And John and all of his folks are also doing an incredible job protecting our homeland and our border.  And I’m thrilled that my first address to the Service Academy is the graduation ceremony for the United States Coast Guard.  Believe me, it’s a great honor.  (Applause.)  I’ve been here before and it’s a very, very special place.  Every cadet graduating today, as your Commander-in-Chief, it is truly my honor to welcome you aboard.  (Applause.)  And you should take a moment to celebrate this incredible achievement.
 
Governor Malloy, thank you for being here.  Governor, thank you.  We’re glad you could join us.  And I know how busy the governors are nowadays, and they’re out there fighting.  It’s never easy.  Budgets are a little tight, but we’re doing a job, all of us are doing a job, working together. 
 
I want to also thank Admiral Zookunft and his leadership.  His leadership has been amazing.  Today’s graduates will be fortunate to serve under such capable and experienced Commandant. He really is fantastic. 
 
Thanks also to Admiral Rendon, the Academy Superintendent.  Admiral, I understand you come from a true Coast Guard family.  Two brothers, a nephew, a cousin have all passed through these halls.  That’s very impressive.  I guess you like the place, right?  (Applause.)  Somebody in your family has been doing something right, I can tell you that.  I’m sure they all are very proud, just as we are very proud of the fine young officers who are graduating today, Admiral, on your watch. 
 
I would also like to take this opportunity to express our appreciation to all of the parents and the grandparents and family members who have supported these amazing graduates.  Give your parents and everyone a hand.  Come on.  (Applause.)  Because America has families like yours, and we’ll keep all of those families safe and very, very secure.  You’re keeping your families safe now.  
 
If you are not already, you’re about to become military families.  So, starting today, I hope you feel the full gratitude of our nation.  These fine young cadets are about to take their rightful place on the front line of defense for the United States of America.  Cadets, you deserve not only the congratulations but the gratitude of each and every American, and we all salute you. (Applause.)  A proud nation.  And you’re a part of a very, very proud nation which salutes the 195 199 cadets of the Coast Guard Academy Class of 2017.  Good job.  (Applause.) 
 
And I understand from the admirals that this has been a very special class.  You’ve been trained here to handle the toughest of situations, the hardest of moments really that you can experience, and the hardest in people’s lives, and to help the weak in their hour of need.  But even for the Coast Guard, this class has been exceptionally dedicated to public service.
 
You served breakfast at the local food bank every single weekday.  You rebuilt a home with Habitat for Humanity.  Last year, you led cadets in donating a total of 24,000 hours -- a lot of time -- to community service.  You’ve done amazing work.  And in the true Coast Guard fashion, you had fewer people and fewer resources, but you accomplished the objectives, and you did it with skill and with pride -- and, I’d like to say, under budget and ahead of schedule.  We’re doing a lot of that now in the United States government.  (Applause.)  We’re doing a lot of that. 
 
I won’t talk about how much I saved you on the F-35 fighter jet.  I won’t even talk about it.  Or how much we’re about to save you on the Gerald Ford, the aircraft carrier.  That had a little bit of an overrun problem before I got here, you know that.  Still going to have an overrun problem.  We came in when it was finished.  But we’re going to save some good money.  And when we build the new aircraft carriers they’re going to be built under budget and ahead of schedule, just remember that.  (Applause.)  That will allow us to build more.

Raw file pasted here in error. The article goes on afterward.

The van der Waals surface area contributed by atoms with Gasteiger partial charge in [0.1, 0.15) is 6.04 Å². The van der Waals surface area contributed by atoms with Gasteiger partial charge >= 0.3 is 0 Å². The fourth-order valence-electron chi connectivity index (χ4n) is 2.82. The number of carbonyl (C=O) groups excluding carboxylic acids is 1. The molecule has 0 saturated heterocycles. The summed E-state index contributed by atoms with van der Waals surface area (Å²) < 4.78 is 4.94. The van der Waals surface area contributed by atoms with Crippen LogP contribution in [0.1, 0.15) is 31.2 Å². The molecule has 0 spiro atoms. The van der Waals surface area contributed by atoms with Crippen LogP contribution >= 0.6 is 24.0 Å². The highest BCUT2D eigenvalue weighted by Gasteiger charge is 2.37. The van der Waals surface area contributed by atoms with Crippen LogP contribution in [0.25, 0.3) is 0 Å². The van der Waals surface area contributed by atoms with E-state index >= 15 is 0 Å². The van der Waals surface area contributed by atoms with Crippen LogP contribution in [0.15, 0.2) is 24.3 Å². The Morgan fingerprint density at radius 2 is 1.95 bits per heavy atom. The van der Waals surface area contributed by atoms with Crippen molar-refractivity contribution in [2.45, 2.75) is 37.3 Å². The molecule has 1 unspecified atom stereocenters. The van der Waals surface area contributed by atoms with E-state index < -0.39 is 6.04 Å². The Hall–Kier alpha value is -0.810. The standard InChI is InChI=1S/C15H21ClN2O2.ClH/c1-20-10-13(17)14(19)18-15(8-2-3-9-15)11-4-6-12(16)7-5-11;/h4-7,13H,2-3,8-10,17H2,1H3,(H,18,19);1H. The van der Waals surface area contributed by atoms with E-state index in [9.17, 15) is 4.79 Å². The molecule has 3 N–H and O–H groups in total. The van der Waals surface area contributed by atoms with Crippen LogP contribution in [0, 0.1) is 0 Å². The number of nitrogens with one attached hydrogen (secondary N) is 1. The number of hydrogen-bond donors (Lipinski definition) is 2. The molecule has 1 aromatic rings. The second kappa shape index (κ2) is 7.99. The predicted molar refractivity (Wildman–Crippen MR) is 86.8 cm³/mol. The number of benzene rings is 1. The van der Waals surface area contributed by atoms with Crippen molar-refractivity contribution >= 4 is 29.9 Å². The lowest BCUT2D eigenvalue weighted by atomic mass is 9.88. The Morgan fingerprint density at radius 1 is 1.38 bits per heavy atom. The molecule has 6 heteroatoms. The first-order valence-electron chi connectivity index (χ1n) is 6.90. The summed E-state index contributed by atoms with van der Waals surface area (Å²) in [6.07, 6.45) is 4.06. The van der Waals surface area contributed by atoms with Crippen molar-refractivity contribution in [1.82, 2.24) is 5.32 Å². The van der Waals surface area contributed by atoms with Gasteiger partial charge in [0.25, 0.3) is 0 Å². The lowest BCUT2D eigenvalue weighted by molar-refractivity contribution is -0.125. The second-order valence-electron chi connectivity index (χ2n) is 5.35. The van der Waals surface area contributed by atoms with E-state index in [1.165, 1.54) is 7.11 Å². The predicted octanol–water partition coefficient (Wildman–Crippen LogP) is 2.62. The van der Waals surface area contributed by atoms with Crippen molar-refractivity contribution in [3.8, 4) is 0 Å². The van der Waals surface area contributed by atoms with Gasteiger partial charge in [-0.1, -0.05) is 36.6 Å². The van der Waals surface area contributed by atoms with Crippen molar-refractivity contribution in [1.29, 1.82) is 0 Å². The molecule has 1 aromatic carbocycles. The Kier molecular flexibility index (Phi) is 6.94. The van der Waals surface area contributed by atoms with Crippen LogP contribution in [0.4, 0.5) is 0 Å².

Now, of course, there are always a few slip-ups from time to time -- you know that.  For example, I understand that once or twice, First Class Cadet Bruce Kim -- where’s Bruce?  (Applause.) Where’s Bruce?  Oh, Bruce, how do you do this to yourself, Bruce? (Laughter.)  As Regimental Parking Officer, might have accidentally caused a few tickets to be issued or a few of your cars to be booted.  Bruce, what’s going on with you?  (Laughter.)
 
But, Cadets, from this day forward, we want everyone to have a clean slate in life.  That includes Bruce, right? (Laughter.) And so, for any oversights or small violations that might have occurred this year, as tradition demands, I hereby absolve every cadet serving restrictions for minor offenses. 
 
Now, Bruce -- stand up once again, Bruce.  (Laughter.)  They saved you, Bruce, because they all wanted me to do that, okay?  Thank you, Bruce.  Congratulations, Bruce.  (Applause.)  Good job.  By the way, Bruce, don't worry about it.  That's the tradition.  I was forced to do that.  You know that.  Don't worry.  (Laughter.)   
 
This is truly an amazing group of cadets that are here today for commission.  You could have gone to school anywhere you wanted -- and with very, very few responsibilities by comparison. Instead, you chose the path of service.  You chose hard work, high standards, and a very noble mission -- to save lives, defend the homeland, and protect America’s interests around the world.  You chose the Coast Guard.  Good choice.  Good choice.  (Applause.) 
 
You’ve learned skills they don’t teach at other schools right here on the grounds of this academy and also on your larger campus -- the open sea.  That is a large, large campus, isn’t it? A beautiful campus.  But the greatest lesson you’ve learned at this proud institution is the knowledge you've learned about yourself.  It’s the knowledge that each and every one of you is something very special -- you are leaders.